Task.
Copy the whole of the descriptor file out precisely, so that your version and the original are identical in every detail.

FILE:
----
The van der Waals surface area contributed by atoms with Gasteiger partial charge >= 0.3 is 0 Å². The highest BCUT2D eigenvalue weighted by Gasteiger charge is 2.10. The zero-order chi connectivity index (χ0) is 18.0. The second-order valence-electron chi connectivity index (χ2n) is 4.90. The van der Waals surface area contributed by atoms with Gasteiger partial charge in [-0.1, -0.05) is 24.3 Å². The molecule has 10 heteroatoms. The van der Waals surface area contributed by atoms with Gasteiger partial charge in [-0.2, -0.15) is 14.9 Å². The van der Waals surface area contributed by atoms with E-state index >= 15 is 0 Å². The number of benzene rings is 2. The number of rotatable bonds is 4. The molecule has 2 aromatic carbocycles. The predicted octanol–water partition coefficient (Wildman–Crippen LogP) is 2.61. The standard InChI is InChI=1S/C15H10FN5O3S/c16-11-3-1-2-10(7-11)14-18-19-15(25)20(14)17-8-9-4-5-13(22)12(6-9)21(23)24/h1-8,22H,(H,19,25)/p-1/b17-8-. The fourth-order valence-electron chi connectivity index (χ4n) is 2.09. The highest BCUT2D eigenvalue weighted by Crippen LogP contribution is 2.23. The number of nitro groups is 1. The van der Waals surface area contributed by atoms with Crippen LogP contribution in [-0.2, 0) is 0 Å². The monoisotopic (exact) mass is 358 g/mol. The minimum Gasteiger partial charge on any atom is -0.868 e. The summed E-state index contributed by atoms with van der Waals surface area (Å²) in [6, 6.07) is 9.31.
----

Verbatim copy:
The van der Waals surface area contributed by atoms with Gasteiger partial charge >= 0.3 is 0 Å². The highest BCUT2D eigenvalue weighted by Gasteiger charge is 2.10. The zero-order chi connectivity index (χ0) is 18.0. The second-order valence-electron chi connectivity index (χ2n) is 4.90. The van der Waals surface area contributed by atoms with Gasteiger partial charge in [-0.1, -0.05) is 24.3 Å². The molecule has 10 heteroatoms. The van der Waals surface area contributed by atoms with Gasteiger partial charge in [-0.2, -0.15) is 14.9 Å². The van der Waals surface area contributed by atoms with E-state index >= 15 is 0 Å². The number of benzene rings is 2. The number of rotatable bonds is 4. The molecule has 2 aromatic carbocycles. The predicted octanol–water partition coefficient (Wildman–Crippen LogP) is 2.61. The standard InChI is InChI=1S/C15H10FN5O3S/c16-11-3-1-2-10(7-11)14-18-19-15(25)20(14)17-8-9-4-5-13(22)12(6-9)21(23)24/h1-8,22H,(H,19,25)/p-1/b17-8-. The fourth-order valence-electron chi connectivity index (χ4n) is 2.09. The highest BCUT2D eigenvalue weighted by Crippen LogP contribution is 2.23. The number of nitro groups is 1. The van der Waals surface area contributed by atoms with Crippen LogP contribution in [-0.2, 0) is 0 Å². The monoisotopic (exact) mass is 358 g/mol. The minimum Gasteiger partial charge on any atom is -0.868 e. The summed E-state index contributed by atoms with van der Waals surface area (Å²) in [6, 6.07) is 9.31.